SUNDERLAND’S Nissan plant is “one of our greatest industrial success stories in modern times”, says the region’s top business minister.
Michael Fallon was at the plant yesterday for the launch of the new Note.
The Government has provided more than £9million in grants to help bring the new model to Sunderland rather than Nissan’s plant in India.
Nissan had helped to spearhead a renaissance in UK auto manufacturing, he said.
“This plant produces more cars a year than the entire Italian car industry,” said Mr Fallon.
“That is a fantastic statistic.”
For Kevin Fitzpatrick, in charge of manufacturing at the Sunderland plant, yesterday was the culmination of a lengthy process.
“We first began talking about it two years ago and we have been working on the car for 18 months.
“We have successfully finished all the pre-production trials and now we are entering mass production.
“It is not on sale yet but we have already got about 14,000 pre-sale orders, so the industry response has been very good.”
The new-look Note has undergone a transformation from the functional look of the original model, as John Martin, Nissan’s senior vice president for manufacturing, purchasing and supply chain management in Europe, pointed out.
“During my time at Nissan, I have never seen such a big change in a model,” he said.
He paid tribute to the workforce whose commitment played a vital role in securing production of a second model to follow the Leaf, launched earlier this year.
“Two new model launches in six months is a real achievement for the plant,” said Mr Martin.
“We have the most productive car plant in Europe and one of the top five in the world.”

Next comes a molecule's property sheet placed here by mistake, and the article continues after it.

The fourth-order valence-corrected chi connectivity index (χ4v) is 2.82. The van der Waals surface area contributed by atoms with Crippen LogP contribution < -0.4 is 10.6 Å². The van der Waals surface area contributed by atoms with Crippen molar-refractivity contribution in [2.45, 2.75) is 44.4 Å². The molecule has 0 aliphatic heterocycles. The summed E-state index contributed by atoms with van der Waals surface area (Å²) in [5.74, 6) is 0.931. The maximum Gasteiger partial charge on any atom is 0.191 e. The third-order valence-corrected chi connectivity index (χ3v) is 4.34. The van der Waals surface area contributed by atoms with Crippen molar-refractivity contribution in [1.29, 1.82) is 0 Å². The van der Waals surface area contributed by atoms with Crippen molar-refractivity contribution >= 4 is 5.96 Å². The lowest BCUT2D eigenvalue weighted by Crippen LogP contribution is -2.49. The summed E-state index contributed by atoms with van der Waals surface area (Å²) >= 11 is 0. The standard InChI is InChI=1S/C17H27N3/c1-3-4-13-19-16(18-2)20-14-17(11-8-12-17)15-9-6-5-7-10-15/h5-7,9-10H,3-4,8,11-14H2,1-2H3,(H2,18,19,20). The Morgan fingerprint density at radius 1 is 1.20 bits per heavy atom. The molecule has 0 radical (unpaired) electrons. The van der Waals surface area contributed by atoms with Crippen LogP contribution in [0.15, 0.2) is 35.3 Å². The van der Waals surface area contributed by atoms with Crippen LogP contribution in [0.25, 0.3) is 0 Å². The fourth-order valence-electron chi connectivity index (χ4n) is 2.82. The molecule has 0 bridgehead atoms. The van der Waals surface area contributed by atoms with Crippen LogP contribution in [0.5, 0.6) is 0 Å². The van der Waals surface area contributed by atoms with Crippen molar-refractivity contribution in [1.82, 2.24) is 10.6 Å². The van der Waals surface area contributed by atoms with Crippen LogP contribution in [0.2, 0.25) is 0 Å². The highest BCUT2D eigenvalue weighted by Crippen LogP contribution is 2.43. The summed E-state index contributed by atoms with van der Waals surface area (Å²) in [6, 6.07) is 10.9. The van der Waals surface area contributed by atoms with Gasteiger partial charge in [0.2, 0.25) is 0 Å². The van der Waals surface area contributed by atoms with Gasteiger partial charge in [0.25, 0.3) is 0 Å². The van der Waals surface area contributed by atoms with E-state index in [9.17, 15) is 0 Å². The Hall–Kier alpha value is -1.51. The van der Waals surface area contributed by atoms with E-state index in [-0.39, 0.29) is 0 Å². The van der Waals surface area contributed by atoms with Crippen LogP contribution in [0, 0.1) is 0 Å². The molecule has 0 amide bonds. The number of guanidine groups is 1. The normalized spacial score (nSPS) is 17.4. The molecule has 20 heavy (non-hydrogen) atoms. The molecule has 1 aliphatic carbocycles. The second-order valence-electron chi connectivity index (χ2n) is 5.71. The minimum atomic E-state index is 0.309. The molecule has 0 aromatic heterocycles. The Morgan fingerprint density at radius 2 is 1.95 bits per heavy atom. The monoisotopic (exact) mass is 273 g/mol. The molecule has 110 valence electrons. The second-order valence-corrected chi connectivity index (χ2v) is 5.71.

As well as vehicle assembly, the new Note has brought work to the Sunderland plant and its supply chain in axle production, cylinder head casting, camshaft machining and engine assembly, creating 2,000 new jobs in the UK automotive industry – including 400 at the factory – and taking the number of British jobs supported by Nissan to more than 35,000.
Among those whose jobs are being safeguarded are Alan Snaith, Nigel Sidney and Ian Flanagan, who between them have clocked up more than 70 years at the plant.
Alan is a supervisor in the door section, while Nigel and Ian are members of the plant’s trouble-shooting quick response team.
Alan has been heavily involved in preparing the plant to build the new car.
“I was on the new model development team, and have only just gone back onto production,” he said.
“That was for 11 months.”
“It’s great news,” said Ian. “It’s not just creating new jobs but it is providing extra job security for the people who work here already.”
Nigel is looking forward to another busy couple of years.
“We’ve launched two new models this year and we’ve got two more in the pipeline, which is great,” he said.